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The S1000RR was a landmark model for BMW when it was first introduced in 2009, a new high-performance Inline-Four sportbike for a company that established its bona fides in Boxer-Twin adventure bikes. Since then, the S1000RR has been a perennial favorite for MO’s annual superbike shootouts, even against brand new contenders despite only receiving small updates in 2012 and 2015.

After spawning a standard and sport-touring follow-ups in the S1000R and S1000XR, not to mention some higher-spec limited production variants in the HP4 and carbon fiber HP4 RACE, it’s about time the S1000RR gets a full update. We may not have to wait much longer, as a heavily updated pre-production S1000RR was recently spotted undergoing tests by spy photographers.

Visually, the engine is different from the current S1000RR’s powerplant. It appears to be very narrow. almost like a Triple, but the four header pipes reveal that it’s another inline-Four, so it’ll again displace just under 1000cc. We expect it will, like the current iteration, do without a vibration-quelling counterbalance to extract maximum power. Expect a factory rating above 200 horsepower.

Header pipes merge into a collector presumably housing a catalytic converter before dumping into a sizable muffler pre-chamber that helps reduce the size of the actual muffler that sits alongside the new swingarm. The smaller-diameter pipe exiting under a larger one is curious. Also, note how the exhaust chambers aren’t surrounded by a bellypan fairing, which should help them shed heat.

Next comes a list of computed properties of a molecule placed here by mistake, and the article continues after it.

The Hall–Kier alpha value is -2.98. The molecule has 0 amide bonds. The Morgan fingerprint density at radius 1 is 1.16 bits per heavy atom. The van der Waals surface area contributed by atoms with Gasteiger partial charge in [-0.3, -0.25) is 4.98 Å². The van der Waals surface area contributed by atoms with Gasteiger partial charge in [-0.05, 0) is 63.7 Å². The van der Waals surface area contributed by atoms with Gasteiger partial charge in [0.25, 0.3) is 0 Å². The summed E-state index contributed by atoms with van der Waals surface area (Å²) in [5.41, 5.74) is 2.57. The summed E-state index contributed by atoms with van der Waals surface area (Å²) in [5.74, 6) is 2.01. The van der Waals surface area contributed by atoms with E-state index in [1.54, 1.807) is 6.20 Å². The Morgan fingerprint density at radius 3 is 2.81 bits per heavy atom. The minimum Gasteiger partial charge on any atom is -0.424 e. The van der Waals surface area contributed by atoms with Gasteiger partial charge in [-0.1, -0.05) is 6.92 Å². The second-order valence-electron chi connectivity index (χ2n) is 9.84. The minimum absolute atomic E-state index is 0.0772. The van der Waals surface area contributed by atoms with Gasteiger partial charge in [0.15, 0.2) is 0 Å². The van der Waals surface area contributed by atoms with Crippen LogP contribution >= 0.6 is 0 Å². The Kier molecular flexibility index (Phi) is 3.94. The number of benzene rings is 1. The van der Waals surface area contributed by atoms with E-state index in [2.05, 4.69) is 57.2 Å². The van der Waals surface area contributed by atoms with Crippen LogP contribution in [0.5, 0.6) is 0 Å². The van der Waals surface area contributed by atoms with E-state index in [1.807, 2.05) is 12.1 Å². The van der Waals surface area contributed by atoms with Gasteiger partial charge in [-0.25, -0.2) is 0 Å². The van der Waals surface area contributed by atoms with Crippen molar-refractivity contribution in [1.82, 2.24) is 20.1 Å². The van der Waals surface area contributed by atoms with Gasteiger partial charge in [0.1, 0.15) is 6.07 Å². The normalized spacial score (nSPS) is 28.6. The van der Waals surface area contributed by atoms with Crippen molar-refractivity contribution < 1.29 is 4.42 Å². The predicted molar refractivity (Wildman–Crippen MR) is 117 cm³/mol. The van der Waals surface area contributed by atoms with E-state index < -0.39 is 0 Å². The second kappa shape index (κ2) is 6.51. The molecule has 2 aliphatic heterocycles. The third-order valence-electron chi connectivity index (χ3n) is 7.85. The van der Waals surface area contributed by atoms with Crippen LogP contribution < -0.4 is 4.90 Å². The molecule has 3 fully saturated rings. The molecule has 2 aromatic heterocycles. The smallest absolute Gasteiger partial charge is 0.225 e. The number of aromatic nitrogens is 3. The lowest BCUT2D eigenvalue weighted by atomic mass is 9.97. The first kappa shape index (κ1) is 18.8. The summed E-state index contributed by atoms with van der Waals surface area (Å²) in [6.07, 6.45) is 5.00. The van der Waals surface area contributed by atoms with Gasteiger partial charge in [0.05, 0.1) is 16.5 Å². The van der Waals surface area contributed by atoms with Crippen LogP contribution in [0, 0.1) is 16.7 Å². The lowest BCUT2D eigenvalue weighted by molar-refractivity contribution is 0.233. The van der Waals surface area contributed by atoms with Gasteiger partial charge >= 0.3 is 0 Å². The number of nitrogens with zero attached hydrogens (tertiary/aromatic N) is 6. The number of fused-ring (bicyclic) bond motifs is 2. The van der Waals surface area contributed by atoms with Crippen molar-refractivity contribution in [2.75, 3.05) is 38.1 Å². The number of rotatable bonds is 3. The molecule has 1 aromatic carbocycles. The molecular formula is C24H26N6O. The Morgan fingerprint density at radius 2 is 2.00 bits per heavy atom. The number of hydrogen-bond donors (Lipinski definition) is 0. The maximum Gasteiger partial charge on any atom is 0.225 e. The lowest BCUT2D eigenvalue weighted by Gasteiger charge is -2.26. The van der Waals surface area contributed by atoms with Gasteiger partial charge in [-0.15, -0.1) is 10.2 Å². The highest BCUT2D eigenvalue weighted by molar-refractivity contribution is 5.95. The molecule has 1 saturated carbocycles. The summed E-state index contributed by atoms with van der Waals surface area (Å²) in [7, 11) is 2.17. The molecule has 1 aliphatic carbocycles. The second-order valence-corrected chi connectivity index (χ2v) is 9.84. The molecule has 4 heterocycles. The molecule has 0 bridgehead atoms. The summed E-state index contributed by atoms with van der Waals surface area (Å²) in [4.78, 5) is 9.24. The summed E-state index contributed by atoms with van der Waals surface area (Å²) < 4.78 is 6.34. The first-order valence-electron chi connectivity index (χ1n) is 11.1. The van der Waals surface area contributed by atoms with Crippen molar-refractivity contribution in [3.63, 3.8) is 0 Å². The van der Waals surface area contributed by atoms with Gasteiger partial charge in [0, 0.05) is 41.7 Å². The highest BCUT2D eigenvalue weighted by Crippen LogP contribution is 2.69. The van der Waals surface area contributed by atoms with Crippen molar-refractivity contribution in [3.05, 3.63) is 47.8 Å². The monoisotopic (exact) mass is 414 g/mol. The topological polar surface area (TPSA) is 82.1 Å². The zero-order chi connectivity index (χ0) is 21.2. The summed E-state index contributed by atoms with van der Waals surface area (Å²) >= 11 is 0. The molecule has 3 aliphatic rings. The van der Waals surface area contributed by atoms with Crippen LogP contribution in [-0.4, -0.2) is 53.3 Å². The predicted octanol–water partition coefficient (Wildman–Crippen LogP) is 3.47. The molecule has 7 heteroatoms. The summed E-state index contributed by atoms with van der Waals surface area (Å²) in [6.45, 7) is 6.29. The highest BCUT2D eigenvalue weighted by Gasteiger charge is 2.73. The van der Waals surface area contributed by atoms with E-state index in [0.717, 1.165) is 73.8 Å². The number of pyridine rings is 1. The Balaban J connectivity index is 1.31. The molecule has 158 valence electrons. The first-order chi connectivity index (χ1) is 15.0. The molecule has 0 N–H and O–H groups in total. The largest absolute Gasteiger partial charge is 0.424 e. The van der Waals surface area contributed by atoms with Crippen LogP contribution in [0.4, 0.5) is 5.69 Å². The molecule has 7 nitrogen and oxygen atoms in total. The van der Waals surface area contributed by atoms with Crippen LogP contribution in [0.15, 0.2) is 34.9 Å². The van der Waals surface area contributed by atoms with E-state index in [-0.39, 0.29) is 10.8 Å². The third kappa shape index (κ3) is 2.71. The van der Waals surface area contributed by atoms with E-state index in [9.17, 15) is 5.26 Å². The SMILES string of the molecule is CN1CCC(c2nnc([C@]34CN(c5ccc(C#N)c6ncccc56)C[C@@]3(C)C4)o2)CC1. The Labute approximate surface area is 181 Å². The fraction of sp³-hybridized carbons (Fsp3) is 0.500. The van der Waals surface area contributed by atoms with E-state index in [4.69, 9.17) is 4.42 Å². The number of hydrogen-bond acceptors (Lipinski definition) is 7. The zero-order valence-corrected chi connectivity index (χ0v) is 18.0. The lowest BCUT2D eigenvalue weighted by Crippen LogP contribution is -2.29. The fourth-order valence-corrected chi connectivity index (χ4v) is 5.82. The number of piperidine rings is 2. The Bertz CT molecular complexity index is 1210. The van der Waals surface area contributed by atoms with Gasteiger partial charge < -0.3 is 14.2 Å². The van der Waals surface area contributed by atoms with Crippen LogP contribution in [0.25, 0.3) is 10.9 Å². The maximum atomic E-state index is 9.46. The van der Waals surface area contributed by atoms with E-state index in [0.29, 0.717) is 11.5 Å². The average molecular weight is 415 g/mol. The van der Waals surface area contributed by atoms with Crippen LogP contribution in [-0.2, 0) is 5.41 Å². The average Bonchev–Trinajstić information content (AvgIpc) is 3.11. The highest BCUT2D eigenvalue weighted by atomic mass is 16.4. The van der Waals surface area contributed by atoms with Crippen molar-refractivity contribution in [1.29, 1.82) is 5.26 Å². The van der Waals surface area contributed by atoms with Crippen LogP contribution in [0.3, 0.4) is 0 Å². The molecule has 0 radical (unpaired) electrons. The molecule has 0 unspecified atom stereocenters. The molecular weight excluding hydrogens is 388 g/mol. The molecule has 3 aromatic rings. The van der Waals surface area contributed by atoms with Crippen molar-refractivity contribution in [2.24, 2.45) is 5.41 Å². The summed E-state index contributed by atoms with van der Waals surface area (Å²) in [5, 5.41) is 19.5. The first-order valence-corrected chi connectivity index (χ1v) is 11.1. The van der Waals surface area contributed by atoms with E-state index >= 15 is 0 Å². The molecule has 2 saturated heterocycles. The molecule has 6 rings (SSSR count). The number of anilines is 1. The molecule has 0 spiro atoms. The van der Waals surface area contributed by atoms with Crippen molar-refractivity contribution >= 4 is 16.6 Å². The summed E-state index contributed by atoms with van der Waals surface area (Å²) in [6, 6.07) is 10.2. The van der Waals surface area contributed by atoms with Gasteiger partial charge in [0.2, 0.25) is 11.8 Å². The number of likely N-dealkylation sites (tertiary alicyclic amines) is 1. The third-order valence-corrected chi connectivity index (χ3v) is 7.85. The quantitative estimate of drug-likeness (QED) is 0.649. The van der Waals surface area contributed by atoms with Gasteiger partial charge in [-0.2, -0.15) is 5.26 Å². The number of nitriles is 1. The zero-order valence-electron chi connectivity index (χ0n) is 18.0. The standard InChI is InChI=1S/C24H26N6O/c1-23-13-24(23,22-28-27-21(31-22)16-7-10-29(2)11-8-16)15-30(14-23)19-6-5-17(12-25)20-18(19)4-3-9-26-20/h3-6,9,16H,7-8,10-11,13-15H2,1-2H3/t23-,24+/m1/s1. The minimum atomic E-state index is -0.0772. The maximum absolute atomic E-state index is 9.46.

The chassis also underwent extensive changes as well. The subframe is a new trellis design, and the swingarm’s shape now curves downward like on the HP4 RACE instead of the current S1000RR’s upward-curving swingarm. Very little of the frame is visible in the photos, but the part that is visible in the gap in the left fairings has a distinctly different shape from the current S1000RR’s frame.

Speaking of the fairing, the bodywork maintains the S1000RR’s asymmetrical openings, with revised gill-shaped cut-outs on the right side. From the front, however, BMW has finally ditched the asymmetric headlight design for a matching set of lights bookending a centralized ram-air duct. Turnsignals are integrated into the mirrors. A large exhaust chamber under the engine allows for a relatively small muffler placed along the right side.

Electronic controls and assists will play an integral role in a new RR, so expect it to be fitted with a six-axis IMU to enable top-level traction control and a form of cornering ABS. A semi-active suspension likely will again be offered, at least as an option like the current model. Instrumentation is sure to transition to a color TFT gauge panel.

So, just when we were thinking superbike development had reached its zenith, now we must prepare ourselves for re-racking the latest literbikes for yet another shootout! Keep it tuned to MO, as further details are expected in advance of the big moto shows this autumn.

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